is or what such a report might include12.3 in order to be defined as one. According to recent research by UNCTAD, out of the Forbes world 100 largest listed companies, 99 corporations produce some sort of ESG reporting, 51 refer to the United Nations Global Compact, 62 to the Carbon Disclosure Protocol, 10 to ISO 26000, 48 to other ISO certificates, and 72 to the Global Reporting Initiative (both G3 and G4) (UNCTAD, 2016). KPMG et al. (2016) recently published a report, “Carrot & Sticks”, that identifies almost 400 sustainability reporting instruments across 64 countries. Consequently, further work is required to develop a set of core corporate sustainability indicators and align these with overall Sustainable Development Goal monitoring.

Some challenges ahead

Sustainability reporting lacks a single international institution to coordinate and harmonize its activities. The challenges associated with the absence of consistent financial reporting arrangements over the last decade illustrate why such an institution is desirable, or at the very least why it is necessary to identify areas of consistency between the different reporting frameworks to promote global consistency and convergence (International Federation of Accountants, 2013). The wide range of indicators, frameworks and guidelines issued by multiple organizations creates not only a significant duplication of effort but also a lack of clarity and a wide variety in the quality of information. The result is that corporate reports, which are often difficult to understand and compare, vary widely in terms of comprehensiveness and quality.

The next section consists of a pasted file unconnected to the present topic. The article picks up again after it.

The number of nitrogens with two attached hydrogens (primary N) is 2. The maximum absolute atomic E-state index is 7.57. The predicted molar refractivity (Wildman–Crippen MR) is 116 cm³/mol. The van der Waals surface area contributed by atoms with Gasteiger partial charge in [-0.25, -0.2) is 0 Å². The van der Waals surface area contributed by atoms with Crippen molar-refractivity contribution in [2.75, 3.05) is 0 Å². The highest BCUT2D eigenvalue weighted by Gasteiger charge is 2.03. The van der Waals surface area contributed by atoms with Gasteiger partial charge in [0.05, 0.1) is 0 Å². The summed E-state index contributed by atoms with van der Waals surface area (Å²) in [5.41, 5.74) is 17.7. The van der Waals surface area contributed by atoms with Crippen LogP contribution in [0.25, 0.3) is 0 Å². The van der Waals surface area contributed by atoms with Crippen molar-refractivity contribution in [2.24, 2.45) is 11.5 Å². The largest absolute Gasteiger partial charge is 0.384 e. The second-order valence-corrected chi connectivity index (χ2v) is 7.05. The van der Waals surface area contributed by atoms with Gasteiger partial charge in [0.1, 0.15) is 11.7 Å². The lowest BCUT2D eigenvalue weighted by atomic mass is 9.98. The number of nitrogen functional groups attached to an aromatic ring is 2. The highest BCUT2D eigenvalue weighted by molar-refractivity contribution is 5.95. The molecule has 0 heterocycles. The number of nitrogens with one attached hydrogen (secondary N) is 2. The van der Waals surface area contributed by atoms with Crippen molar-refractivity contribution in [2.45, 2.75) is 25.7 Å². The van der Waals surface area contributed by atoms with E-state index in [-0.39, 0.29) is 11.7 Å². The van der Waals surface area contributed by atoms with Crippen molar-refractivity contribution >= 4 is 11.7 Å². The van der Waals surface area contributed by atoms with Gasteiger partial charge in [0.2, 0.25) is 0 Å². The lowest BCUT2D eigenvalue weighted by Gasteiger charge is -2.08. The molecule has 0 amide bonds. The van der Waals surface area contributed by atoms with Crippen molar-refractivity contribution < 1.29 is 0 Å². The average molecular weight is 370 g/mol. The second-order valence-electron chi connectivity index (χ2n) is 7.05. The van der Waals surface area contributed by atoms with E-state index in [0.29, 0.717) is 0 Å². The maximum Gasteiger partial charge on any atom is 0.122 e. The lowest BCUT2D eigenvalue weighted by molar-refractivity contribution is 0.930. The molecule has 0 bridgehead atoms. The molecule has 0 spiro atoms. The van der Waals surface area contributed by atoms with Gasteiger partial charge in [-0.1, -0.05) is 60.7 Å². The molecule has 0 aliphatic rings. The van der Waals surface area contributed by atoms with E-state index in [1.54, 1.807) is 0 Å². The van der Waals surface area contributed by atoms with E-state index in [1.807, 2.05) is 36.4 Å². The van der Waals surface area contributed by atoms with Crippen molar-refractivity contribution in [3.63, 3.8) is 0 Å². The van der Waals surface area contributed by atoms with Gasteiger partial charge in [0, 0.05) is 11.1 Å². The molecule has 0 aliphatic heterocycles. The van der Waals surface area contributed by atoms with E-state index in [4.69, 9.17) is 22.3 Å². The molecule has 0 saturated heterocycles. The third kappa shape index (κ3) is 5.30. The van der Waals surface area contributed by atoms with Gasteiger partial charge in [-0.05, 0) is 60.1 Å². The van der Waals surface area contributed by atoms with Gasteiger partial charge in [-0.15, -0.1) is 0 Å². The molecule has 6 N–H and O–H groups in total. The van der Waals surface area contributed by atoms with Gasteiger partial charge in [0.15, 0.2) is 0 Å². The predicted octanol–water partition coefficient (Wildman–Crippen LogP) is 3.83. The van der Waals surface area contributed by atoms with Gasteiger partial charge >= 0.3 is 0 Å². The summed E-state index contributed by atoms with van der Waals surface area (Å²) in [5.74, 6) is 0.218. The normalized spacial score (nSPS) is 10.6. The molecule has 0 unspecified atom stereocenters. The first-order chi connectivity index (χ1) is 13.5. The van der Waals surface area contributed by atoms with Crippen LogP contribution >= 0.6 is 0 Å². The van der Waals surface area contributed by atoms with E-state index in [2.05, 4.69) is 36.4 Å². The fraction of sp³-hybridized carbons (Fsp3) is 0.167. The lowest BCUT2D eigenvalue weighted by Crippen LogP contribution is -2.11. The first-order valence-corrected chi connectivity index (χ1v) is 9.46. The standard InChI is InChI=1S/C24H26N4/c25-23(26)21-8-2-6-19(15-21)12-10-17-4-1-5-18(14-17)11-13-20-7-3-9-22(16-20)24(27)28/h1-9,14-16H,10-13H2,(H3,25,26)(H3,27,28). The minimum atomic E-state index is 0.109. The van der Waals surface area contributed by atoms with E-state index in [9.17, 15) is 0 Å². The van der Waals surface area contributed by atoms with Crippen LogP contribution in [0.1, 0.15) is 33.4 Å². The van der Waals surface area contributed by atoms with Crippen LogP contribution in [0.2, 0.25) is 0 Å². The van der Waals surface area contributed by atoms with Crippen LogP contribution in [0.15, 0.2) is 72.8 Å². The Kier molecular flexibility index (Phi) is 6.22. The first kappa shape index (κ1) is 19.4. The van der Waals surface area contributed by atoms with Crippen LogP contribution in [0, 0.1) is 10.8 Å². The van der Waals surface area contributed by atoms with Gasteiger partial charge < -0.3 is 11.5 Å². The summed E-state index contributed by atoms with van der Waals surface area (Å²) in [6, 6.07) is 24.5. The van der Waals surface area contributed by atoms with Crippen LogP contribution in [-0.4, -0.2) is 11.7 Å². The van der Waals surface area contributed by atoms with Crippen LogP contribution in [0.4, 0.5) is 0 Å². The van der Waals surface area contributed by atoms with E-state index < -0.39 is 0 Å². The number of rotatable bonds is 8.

Agenda 2030 poses additional challenges for the harmonization, comparability and integration of related indicators. It is not yet clear what approach will be used to ensure the usefulness of corporate reports in assessing the private sector contribution towards attaining the Sustainable Development Goals. The majority of sustainability reporting requirements and initiatives are focused on listed and large private companies because they have the largest sustainability impact. But arguably a mechanism is also required for small and medium-sized enterprises; a cost-benefit analysisCost-benefit analysis is a systematic approach to estimating the strengths and weaknesses of alternatives that satisfy transactions, activities or functional requirements for a business.
is required to determine a suitable reporting requirement.